U.S. publisher: Viz Media
ISBN: 9781421527734
Released: November 2009
Original run: 1999-2001 (various regional newspapers)
Awards: Batchelder Award

Miyuki Miyabe’s novel Brave Story was originally published in two volumes in Japan in 2003. The English edition, released by Viz Media’s Haikasoru imprint in 2007, is complete in one volume and received the Batchelder Award from the American Library Association for best English translation of a children’s book originally published in a foreign country. The translator in this case being Alexander O. Smith (who also did a great job with his translation of All You Need Is Kill). The story has undergone several adaptions, including a series of light novels for younger readers, a manga series, an anime, and appropriately enough even a few video games. I first encountered Brave Story through the manga, also written by Miyabe and illustrated by Yoichiro Ono. After reading the first volume I knew that I needed to read the source material. And so it was that Miyabe’s hefty novel, over eight hundred pages, made its way to the top of my reading list.

Wataru Mitani is a typical fifth grader—he’s an average student, enjoys playing video games (the Eldritch Stone Saga is his favorite fantasy series), and gets along well with most of his schoolmates, especially his best friend Katchan (even though his mother doesn’t approve). At least that is until the aloof Mitsuru Ashikawa arrives as a transfer student. Wataru would be more than happy to be friends, but Mitsuru doesn’t seem to care about anyone. Suddenly, everything starts to fall apart in Wataru’s life when his father unexpectedly decides to leave him and his mother. But then he stumbles upon the world of Vision which seems like something out of one of his video games. Mitsuru, whose family situation is even more tragic than Wataru’s, has also found Vision. The two of them become rival Travelers in the fantasy world, given the opportunity to complete a dangerous quest and by doing so change their and their family’s destinies in the real world.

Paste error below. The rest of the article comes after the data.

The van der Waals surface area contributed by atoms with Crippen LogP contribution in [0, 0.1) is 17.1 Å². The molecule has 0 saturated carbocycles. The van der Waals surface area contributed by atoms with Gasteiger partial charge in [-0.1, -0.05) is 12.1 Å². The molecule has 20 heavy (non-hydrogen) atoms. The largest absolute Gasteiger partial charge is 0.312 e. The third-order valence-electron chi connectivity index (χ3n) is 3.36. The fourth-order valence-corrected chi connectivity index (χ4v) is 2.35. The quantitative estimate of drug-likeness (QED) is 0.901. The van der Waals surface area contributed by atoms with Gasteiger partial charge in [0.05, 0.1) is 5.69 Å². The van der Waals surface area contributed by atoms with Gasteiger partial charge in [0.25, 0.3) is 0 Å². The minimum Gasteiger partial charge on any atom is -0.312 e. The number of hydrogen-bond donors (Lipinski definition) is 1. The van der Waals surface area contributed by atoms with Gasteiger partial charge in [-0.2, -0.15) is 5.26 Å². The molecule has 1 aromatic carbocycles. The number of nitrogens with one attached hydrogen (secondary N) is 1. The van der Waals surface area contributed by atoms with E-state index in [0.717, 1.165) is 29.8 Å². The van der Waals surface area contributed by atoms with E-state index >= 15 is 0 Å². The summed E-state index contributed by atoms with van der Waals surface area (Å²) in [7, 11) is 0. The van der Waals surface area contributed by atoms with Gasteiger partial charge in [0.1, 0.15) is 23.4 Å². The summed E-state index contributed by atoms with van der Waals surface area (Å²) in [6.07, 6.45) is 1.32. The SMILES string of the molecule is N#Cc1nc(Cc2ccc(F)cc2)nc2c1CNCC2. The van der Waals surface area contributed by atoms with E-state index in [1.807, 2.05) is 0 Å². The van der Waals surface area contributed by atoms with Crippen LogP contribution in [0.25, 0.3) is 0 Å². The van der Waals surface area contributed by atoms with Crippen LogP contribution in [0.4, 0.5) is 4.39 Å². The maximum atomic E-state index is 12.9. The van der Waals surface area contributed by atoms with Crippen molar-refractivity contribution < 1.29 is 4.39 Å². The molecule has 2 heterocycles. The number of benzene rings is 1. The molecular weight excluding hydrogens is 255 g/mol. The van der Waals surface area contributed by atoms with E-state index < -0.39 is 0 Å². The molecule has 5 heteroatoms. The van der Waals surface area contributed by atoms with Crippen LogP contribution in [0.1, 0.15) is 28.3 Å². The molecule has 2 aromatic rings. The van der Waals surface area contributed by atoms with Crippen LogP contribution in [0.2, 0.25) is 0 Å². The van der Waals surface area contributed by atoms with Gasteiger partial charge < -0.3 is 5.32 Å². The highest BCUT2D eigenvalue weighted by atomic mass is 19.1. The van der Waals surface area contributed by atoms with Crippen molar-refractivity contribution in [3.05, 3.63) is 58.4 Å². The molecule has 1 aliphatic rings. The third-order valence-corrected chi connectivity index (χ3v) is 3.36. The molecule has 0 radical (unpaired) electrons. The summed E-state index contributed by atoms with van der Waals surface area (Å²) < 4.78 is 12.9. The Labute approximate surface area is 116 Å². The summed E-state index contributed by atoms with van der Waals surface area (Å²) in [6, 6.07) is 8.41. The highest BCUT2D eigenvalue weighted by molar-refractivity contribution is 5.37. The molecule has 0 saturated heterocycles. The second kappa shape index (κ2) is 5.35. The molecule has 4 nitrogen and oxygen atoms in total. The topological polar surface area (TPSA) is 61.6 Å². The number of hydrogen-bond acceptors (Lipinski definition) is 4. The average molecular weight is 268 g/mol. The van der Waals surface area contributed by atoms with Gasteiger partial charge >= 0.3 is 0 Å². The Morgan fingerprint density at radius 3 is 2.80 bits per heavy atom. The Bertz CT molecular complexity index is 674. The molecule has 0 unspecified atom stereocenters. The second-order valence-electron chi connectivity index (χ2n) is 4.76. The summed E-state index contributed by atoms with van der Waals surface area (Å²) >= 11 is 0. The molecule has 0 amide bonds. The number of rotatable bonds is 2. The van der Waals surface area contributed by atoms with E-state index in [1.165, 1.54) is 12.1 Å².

Brave Story is surprisingly dark and deals with some heavy issues such as divorce, death, and suicide. As if problems in the real world weren’t enough, Vision faces religious war and genocide. But even so, Brave Story has a very positive message even if it is hard to accept—realizing that hate and anger are very important parts of being human and shouldn’t be pushed away and hidden but embraced. Yes, things are bad but you have to learn to accept all of who you are in order to change anything. Reality hurts, and Miyabe doesn’t pull her punches. Wataru’s experiences are authentically heartbreaking and he has to deal with circumstances that no one should have to. It would have been nice to have seen a bit more of Mitsuru’s story, but ultimately Brave Story is Wataru’s tale.

The book almost seems to have a split personality—the real world is emotionally wrenching while the fantasy world is almost comforting in comparison. But, it works. Wataru’s reality slowly starts to intrude upon his fantasy until it can’t be ignored. Personally, I found the real world elements more compelling than the fantasy elements, but everything is pulled together nicely by the end. The majority of Brave Story takes place in Vision and while important the section felt a bit long to me and lacking in urgency until close to the end. But overall, Brave Story is quite good and is a story that adults and mature younger readers can both enjoy alike. I, for one, am very glad that it’s available in English.